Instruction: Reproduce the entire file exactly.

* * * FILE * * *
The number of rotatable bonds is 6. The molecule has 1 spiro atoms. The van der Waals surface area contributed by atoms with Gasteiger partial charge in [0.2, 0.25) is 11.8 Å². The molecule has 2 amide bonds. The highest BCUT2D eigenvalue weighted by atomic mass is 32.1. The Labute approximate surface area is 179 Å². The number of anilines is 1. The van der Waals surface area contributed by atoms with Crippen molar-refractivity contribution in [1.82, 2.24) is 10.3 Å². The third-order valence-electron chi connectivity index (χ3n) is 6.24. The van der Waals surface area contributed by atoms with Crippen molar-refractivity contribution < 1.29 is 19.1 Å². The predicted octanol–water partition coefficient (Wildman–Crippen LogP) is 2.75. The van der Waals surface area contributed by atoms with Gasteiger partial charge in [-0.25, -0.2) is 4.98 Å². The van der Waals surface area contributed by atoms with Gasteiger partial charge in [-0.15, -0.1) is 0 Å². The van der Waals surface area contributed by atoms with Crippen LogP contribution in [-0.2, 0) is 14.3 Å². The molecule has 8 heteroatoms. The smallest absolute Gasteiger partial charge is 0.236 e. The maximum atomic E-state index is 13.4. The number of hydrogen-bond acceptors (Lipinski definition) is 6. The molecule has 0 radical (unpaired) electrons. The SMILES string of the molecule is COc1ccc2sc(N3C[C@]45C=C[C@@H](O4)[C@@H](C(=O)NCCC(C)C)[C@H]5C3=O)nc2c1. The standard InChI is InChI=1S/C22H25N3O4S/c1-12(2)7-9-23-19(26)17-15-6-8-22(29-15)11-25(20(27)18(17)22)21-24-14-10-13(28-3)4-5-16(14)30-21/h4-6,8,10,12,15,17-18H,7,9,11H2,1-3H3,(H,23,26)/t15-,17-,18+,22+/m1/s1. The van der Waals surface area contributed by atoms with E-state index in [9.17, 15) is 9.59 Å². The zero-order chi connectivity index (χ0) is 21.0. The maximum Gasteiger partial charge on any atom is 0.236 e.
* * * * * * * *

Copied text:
The number of rotatable bonds is 6. The molecule has 1 spiro atoms. The van der Waals surface area contributed by atoms with Gasteiger partial charge in [0.2, 0.25) is 11.8 Å². The molecule has 2 amide bonds. The highest BCUT2D eigenvalue weighted by atomic mass is 32.1. The Labute approximate surface area is 179 Å². The number of anilines is 1. The van der Waals surface area contributed by atoms with Crippen molar-refractivity contribution in [1.82, 2.24) is 10.3 Å². The third-order valence-electron chi connectivity index (χ3n) is 6.24. The van der Waals surface area contributed by atoms with Crippen molar-refractivity contribution < 1.29 is 19.1 Å². The predicted octanol–water partition coefficient (Wildman–Crippen LogP) is 2.75. The van der Waals surface area contributed by atoms with Gasteiger partial charge in [-0.25, -0.2) is 4.98 Å². The van der Waals surface area contributed by atoms with Gasteiger partial charge in [-0.15, -0.1) is 0 Å². The van der Waals surface area contributed by atoms with Crippen LogP contribution in [-0.2, 0) is 14.3 Å². The molecule has 8 heteroatoms. The smallest absolute Gasteiger partial charge is 0.236 e. The maximum atomic E-state index is 13.4. The number of hydrogen-bond acceptors (Lipinski definition) is 6. The molecule has 0 radical (unpaired) electrons. The SMILES string of the molecule is COc1ccc2sc(N3C[C@]45C=C[C@@H](O4)[C@@H](C(=O)NCCC(C)C)[C@H]5C3=O)nc2c1. The standard InChI is InChI=1S/C22H25N3O4S/c1-12(2)7-9-23-19(26)17-15-6-8-22(29-15)11-25(20(27)18(17)22)21-24-14-10-13(28-3)4-5-16(14)30-21/h4-6,8,10,12,15,17-18H,7,9,11H2,1-3H3,(H,23,26)/t15-,17-,18+,22+/m1/s1. The van der Waals surface area contributed by atoms with E-state index in [9.17, 15) is 9.59 Å². The zero-order chi connectivity index (χ0) is 21.0. The maximum Gasteiger partial charge on any atom is 0.236 e.